Object. 2. But how can it stand with God's love and mercy to punish his creature for ever? Our bowels are troubled if we should hear the howling of a dog in a fiery furnace for a small space of time. Now God is love itself, 1 John iv. 8; therefore surely he will not damn his creature to everlasting torments.
Ans. Man is not fit to fix the bounds of God's mercy, but the Lord himself; therefore take these considerations:—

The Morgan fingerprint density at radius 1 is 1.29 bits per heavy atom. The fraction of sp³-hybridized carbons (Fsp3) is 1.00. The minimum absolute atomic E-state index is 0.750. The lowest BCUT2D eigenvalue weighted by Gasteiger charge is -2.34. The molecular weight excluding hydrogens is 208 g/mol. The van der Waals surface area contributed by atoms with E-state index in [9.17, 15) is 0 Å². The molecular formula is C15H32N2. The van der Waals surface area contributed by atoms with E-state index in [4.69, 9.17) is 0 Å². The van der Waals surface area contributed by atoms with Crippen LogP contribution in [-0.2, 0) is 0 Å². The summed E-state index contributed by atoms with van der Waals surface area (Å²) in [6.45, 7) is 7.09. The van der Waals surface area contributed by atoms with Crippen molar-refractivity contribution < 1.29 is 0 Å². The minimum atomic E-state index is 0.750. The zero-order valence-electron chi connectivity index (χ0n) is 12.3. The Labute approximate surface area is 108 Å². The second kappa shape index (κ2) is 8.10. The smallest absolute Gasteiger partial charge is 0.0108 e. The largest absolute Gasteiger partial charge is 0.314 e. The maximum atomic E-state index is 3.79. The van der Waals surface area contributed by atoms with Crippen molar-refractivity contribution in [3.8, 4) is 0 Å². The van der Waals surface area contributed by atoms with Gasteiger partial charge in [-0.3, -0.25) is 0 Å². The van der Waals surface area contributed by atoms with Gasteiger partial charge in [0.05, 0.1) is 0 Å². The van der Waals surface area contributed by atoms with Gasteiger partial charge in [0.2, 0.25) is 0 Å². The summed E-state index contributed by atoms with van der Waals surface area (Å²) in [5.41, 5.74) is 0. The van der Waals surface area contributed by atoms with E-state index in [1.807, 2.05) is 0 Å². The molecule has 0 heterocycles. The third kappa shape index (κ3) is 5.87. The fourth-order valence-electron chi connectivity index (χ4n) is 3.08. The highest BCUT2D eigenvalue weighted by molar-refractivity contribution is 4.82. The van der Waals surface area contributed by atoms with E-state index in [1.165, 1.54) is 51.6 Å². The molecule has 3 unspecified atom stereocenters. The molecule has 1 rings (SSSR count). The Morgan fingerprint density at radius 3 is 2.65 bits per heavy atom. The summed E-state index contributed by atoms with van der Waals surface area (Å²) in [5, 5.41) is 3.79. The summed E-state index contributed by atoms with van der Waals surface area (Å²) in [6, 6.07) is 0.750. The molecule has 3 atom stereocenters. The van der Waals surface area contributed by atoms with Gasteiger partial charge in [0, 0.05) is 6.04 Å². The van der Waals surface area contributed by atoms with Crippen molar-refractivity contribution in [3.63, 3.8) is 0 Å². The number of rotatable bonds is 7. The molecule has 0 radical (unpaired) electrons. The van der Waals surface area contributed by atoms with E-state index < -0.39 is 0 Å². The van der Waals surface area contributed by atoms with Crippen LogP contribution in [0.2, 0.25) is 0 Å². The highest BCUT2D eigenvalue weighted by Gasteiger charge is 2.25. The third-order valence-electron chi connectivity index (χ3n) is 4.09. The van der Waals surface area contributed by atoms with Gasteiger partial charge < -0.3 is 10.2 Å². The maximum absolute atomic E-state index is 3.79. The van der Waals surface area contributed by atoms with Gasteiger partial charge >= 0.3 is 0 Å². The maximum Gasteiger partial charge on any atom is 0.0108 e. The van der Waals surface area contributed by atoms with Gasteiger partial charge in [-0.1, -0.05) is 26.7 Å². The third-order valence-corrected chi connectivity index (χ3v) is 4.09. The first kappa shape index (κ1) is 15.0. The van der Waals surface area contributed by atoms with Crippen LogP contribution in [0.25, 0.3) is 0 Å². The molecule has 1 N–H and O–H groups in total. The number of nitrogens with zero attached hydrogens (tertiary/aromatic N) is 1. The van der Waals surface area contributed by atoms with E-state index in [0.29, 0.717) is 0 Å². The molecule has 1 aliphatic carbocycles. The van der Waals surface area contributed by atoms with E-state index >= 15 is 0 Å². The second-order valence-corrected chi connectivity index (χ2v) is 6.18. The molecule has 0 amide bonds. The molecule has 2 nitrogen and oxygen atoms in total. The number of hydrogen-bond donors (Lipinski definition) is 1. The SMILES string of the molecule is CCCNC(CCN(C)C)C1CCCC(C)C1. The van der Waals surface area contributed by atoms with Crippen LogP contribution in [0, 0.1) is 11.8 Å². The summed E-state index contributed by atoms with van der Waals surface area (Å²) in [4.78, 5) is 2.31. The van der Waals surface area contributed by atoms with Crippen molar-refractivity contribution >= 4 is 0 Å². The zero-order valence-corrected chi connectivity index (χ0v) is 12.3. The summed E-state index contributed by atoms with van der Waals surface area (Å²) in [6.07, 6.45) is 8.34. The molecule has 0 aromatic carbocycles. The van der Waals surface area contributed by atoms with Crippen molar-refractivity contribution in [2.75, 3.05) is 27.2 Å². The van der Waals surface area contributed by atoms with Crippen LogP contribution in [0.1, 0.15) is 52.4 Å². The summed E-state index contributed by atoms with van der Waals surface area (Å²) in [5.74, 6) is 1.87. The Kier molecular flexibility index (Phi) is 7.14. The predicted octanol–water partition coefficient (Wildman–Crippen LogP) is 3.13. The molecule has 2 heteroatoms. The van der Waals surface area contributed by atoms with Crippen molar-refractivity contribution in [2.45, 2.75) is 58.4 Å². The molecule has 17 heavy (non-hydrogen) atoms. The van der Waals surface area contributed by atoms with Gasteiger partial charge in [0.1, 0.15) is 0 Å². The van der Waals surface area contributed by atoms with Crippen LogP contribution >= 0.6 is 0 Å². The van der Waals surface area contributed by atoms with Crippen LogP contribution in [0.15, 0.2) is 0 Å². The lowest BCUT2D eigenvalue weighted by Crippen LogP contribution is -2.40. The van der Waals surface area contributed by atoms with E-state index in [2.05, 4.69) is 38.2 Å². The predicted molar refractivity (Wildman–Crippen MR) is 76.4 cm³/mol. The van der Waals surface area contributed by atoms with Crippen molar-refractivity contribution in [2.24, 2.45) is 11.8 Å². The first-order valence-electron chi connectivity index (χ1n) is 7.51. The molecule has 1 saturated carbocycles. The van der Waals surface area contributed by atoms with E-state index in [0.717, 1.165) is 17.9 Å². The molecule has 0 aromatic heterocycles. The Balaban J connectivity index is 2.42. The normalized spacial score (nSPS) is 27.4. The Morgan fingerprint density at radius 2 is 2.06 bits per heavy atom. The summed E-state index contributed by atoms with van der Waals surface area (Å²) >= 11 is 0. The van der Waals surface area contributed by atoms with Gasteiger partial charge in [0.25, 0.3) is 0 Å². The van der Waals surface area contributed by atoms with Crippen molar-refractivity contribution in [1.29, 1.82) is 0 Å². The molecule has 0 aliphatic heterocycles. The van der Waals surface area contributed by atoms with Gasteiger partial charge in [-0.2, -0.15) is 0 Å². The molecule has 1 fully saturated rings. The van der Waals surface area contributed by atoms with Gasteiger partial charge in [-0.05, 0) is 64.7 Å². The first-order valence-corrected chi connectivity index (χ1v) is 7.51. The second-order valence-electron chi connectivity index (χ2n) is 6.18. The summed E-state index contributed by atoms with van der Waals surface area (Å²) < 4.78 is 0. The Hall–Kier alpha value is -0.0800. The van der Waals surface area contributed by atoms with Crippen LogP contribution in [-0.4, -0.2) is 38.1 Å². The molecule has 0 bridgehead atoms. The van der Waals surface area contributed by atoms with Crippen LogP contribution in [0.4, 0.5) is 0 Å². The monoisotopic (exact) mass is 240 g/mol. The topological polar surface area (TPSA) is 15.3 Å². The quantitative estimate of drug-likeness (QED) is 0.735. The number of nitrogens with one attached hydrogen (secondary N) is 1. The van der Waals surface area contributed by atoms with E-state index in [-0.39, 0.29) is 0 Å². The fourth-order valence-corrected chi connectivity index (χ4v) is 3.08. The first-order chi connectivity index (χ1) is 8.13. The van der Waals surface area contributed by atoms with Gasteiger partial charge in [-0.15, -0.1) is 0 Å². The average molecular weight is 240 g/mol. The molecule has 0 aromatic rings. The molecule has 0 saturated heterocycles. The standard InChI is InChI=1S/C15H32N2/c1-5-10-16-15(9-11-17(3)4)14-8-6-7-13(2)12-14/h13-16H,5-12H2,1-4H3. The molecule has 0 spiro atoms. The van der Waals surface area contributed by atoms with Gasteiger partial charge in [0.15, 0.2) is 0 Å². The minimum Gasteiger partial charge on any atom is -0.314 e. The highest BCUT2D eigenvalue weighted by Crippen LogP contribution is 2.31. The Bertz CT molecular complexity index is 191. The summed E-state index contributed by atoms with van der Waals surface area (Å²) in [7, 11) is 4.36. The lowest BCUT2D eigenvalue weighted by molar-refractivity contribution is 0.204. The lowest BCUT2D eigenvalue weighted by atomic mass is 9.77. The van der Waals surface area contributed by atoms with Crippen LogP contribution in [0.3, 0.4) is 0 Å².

1. God's punishments may stand with his mercy. It is very notable, in one place it is said, Heb. x. 31, 'It is a fearful thing to fall into the hands of the living God;' but in another place it is said, 2 Sam. xxiv. 14, 'I am in a great strait; let us fall now into the hands of the Lord, for his mercies are great.' The one noteth God angry, the other God appeased. When God hath been long upon a treaty of love, patience abused is turned into fury. The one showeth what God is in himself, love, sweetness, mercy; the other, what he is when provoked. The sea in itself is smooth and calm, but when the winds and tempests arise, how dreadfully it roareth. God's attributes must not be set a-quarrelling. He is love and mercy, but he is also just, and true, and holy. If he were not angry for sin, he should not love his justice, make good his truth, manifest his holiness, and so hate himself. If God should pardon all sins, his abhorrency and hatred of sin could not be manifested, and so he would lose the honour of his infinite holiness; therefore in men and angels he would declare his displeasure of it, and no less hatred of the sinner. God saw it best for his own glory to suffer some to sin, and by sin to come to punishment. Therefore do not wallow in thy filthiness, and think that God will be all honey, that mercy wilt bear thee out. He hath said that Hare and drunkards shall have their portion in the lake that burneth with fire and brimstone. If God is merciful, and yet did such things to Christ, certainly he may remain merciful much more, and yet punish thee.